The Sunday Mail
THE SHOKO Festival runs from September 28 to 30 with three venues taking turns to host the fete: Reps Theatre, Harare City Library and Chitungwiza Community Hall Grounds. The Sunday Mail Society’s Andrew Moyo caught up with festival founder Sam Munro aka Comrade Fatso, who explained the event’s change in strategy.
Q: It appears this year’s edition of Shoko Festival has a new format . . .
A: Indeed. We are re-imagining it. We will have the Hub Unconference, which is happening on Friday September 28 at the Harare City Library. There is also Shoko Comedy Night, that same Friday at Reps Theatre. This will be a big comedy extravaganza with stand-up comedy, improvised comedy and comedy interviews.
On Saturday we will have the “Zim Hip-Hop Summit” happening at the Harare City Library. During the night we will use the City Library grounds for the mashup night where we are putting together a lot of really cool collaborations from hip-hop and house to traditional music.
Sunday will be the main event, Peace in the Hood, happening in Chitungwiza at the Unit L Community Hall grounds.
Q: Is there a particular reason why you had to restructure the event?
A: We did this because we don’t want to take our audience for granted. As people get used to the same format each year it can become a bit stale so we wanted to flip it up and focus on some of the things that we are passionate about and that our audience loves.
So we have made Peace in the Hood the main event this year because it has grown to become the biggest event at Shoko over the years with over 5 000 young people coming through every year, so we wanted to give it the props it deserves.
We are taking the comedy night to Reps because it has also become such a popular part of the programme and we want to present a really different comedy event that’s not just stand-up comedy but a themed event with many surprises and game shows.
With the Mashups Night, we want to take Shoko back to the original founding ideas where we present cool mashups and collaborations between Zimbabwean artistes and international acts from different genres that helps to grow the urban culture and urban music scene in Zimbabwe.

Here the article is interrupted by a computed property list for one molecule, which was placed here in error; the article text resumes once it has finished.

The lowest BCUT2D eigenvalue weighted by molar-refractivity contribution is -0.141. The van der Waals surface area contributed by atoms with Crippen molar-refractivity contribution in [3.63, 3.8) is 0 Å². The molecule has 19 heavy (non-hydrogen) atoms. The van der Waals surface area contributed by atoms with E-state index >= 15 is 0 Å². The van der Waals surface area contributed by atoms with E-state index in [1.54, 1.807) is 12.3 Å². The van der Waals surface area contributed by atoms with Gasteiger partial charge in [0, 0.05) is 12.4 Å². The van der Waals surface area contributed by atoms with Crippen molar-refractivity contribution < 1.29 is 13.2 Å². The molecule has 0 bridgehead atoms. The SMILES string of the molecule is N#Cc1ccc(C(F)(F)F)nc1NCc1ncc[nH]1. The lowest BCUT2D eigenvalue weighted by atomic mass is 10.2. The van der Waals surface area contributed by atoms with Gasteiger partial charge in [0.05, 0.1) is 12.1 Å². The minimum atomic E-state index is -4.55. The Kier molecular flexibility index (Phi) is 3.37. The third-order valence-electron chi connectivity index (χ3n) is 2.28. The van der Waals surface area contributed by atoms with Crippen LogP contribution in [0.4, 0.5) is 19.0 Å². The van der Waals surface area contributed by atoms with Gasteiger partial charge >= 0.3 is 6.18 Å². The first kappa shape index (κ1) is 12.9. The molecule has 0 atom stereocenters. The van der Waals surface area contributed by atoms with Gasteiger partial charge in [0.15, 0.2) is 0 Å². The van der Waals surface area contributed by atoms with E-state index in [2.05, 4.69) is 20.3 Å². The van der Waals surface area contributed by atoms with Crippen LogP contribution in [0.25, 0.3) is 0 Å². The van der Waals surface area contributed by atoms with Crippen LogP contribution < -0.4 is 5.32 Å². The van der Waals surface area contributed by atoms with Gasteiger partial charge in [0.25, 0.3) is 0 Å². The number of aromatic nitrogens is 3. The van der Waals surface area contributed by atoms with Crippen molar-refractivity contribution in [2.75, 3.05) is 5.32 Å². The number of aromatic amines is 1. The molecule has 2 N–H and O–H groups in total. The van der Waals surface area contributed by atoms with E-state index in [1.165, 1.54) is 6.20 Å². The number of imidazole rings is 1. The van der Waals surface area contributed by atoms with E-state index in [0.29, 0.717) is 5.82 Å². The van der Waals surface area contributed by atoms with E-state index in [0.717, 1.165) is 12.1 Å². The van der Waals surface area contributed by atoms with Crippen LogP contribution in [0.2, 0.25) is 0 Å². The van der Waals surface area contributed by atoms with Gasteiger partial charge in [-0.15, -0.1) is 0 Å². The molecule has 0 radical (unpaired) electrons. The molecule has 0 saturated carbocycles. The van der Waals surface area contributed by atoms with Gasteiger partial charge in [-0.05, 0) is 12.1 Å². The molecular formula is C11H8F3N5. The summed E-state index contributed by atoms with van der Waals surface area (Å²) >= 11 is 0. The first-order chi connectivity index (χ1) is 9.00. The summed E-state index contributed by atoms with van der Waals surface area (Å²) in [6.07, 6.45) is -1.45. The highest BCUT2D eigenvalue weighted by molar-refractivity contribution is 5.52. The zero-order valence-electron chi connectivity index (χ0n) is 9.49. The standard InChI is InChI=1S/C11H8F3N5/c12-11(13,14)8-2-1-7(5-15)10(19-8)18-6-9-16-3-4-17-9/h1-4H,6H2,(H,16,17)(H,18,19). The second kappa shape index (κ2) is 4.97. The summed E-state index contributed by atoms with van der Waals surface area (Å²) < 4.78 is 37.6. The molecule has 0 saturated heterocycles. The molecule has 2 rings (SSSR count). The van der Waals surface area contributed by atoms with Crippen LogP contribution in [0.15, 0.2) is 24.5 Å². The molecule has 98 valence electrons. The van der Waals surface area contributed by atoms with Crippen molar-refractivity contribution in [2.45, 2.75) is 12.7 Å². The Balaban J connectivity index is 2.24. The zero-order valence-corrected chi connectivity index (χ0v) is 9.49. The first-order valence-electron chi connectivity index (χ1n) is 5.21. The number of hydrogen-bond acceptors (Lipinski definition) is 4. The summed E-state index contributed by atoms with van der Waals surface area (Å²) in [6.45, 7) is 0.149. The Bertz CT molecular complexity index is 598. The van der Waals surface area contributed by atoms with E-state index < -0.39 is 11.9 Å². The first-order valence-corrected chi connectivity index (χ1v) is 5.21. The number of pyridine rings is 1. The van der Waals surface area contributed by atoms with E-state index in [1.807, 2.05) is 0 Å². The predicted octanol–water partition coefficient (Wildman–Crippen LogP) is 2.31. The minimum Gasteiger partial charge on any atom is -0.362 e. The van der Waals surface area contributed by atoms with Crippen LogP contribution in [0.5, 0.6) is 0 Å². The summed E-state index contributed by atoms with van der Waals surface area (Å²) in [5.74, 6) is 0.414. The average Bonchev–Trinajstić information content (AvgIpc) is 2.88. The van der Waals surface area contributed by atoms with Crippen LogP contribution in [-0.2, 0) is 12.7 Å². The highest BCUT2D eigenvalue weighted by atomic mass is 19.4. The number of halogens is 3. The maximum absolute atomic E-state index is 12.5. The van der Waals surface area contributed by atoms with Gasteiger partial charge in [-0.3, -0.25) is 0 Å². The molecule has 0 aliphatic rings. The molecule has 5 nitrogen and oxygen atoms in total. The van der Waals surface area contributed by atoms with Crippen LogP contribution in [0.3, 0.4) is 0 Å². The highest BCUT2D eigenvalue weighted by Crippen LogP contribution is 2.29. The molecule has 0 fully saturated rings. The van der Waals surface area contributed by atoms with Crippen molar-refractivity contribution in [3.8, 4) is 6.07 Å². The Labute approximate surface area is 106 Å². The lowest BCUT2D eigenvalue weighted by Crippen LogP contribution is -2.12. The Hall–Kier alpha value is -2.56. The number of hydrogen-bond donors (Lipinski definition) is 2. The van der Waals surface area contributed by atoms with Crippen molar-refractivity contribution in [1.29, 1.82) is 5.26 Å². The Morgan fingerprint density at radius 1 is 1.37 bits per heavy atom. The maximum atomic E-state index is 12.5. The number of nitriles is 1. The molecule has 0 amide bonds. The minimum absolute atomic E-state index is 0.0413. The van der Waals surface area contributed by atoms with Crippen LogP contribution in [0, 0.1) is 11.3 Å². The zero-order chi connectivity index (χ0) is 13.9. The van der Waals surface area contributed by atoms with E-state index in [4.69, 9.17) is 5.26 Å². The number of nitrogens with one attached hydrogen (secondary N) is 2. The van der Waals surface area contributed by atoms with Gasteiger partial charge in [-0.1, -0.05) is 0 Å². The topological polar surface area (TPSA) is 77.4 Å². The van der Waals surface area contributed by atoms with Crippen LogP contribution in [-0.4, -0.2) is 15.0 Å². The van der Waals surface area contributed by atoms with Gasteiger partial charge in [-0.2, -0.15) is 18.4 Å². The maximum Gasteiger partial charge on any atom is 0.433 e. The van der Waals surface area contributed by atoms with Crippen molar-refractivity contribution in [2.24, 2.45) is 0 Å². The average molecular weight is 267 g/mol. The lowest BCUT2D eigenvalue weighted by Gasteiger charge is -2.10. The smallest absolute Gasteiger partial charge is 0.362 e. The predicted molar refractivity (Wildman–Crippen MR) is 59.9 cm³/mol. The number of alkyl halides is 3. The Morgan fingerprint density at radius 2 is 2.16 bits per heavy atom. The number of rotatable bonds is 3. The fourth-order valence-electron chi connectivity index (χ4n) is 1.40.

We will have everything from Tamy, a rising star in Zimbabwe, doing a collaboration with a hip-hop group from Norway. We have some cool collaborations which will see hip-hop fusing with vapostori music and so on.
Q: Is this new format not a step back for the festival?
A: It is still a three-day festival as it was last year but we have just changed the focus somewhat, making the Saturday night a bit smaller and the Sunday bigger.
Based on what the strengths of Shoko have been over the years, I think we really needed to give the focus this year to the Peace in the Hood event, which is so unique because it brings top international and local acts into the hood, in Chitungwiza.
Q: What can you say will be some of the highlights at this year’s festival?
A: I think the comedy night will be a lot of fun because we are going to be pushing a lot of boundaries with that and Fahan Esat is a really great comedian to be headlining that.
He has been nominated several times at the Comic Choice Awards in South Africa, he is building a great name for himself that side.
Besides headline acts there are several other artistes that people should look forward including Tulk Munny, T Shock and Maforty-40, who is a rising comedy star from Bulawayo.
Q: This festival has hosted such megastars like Tony Rebel, AKA, Cassper Nyovest and HHP. Why bring little known Moonchild Sanelly this time around?
A: We decided to rope in Moonchild because we did not want to be predictable. Sometimes you want to bring in major acts that everyone knows and other times you also want to bring in the next big thing and an act that is going to challenge people’s perceptions.
I think that is what Moonchild is about. She is defining urban music in South Africa. She is defining street fashion and she has such a dynamic stage performance and I think that’s something that can also be a great inspiration to young alternative urban artistes in Zimbabwe.
It is important for us to have a female headline act.
Q: What can you say about Shoko from the days of its infancy to date?
A: The festival has definitely been evolving, this being our eighth edition. It’s been a great journey and we learn as we go and I think what we are about is staying true to urban culture, supporting cutting edge new hip-hop acts, spoken word artistes dancehall acts and giving them a platform that supports free expression.
We are definitely the longest running urban cultural festival in the country and we have managed to put a show every year since 2011. It is very demanding to put a festival together but we thank our determined and committed team that makes it happen.
Q: What are some of the challenges you have come across over the years?
A: The economic situation to difficulty in finding sponsorships, all the way through to artistes cancelling last minute and having to find replacements.
Q: What does the future hold for Shoko Fest?
A: We want to carry on innovating and experimenting while supporting urban culture and free expression. Helping to grow the amazing urban arts scene that we have in Zimbabwe and to keep finding ways to make it the best festival where people feel it is really something dope.
Q: What do you think needs to be done to improve the country’s festival circuit?
A: We are such a creative country, which has so many amazing artistes and I am sure if the economic situation improves, we can have more space for more festivals to emerge because we already have a few that really work.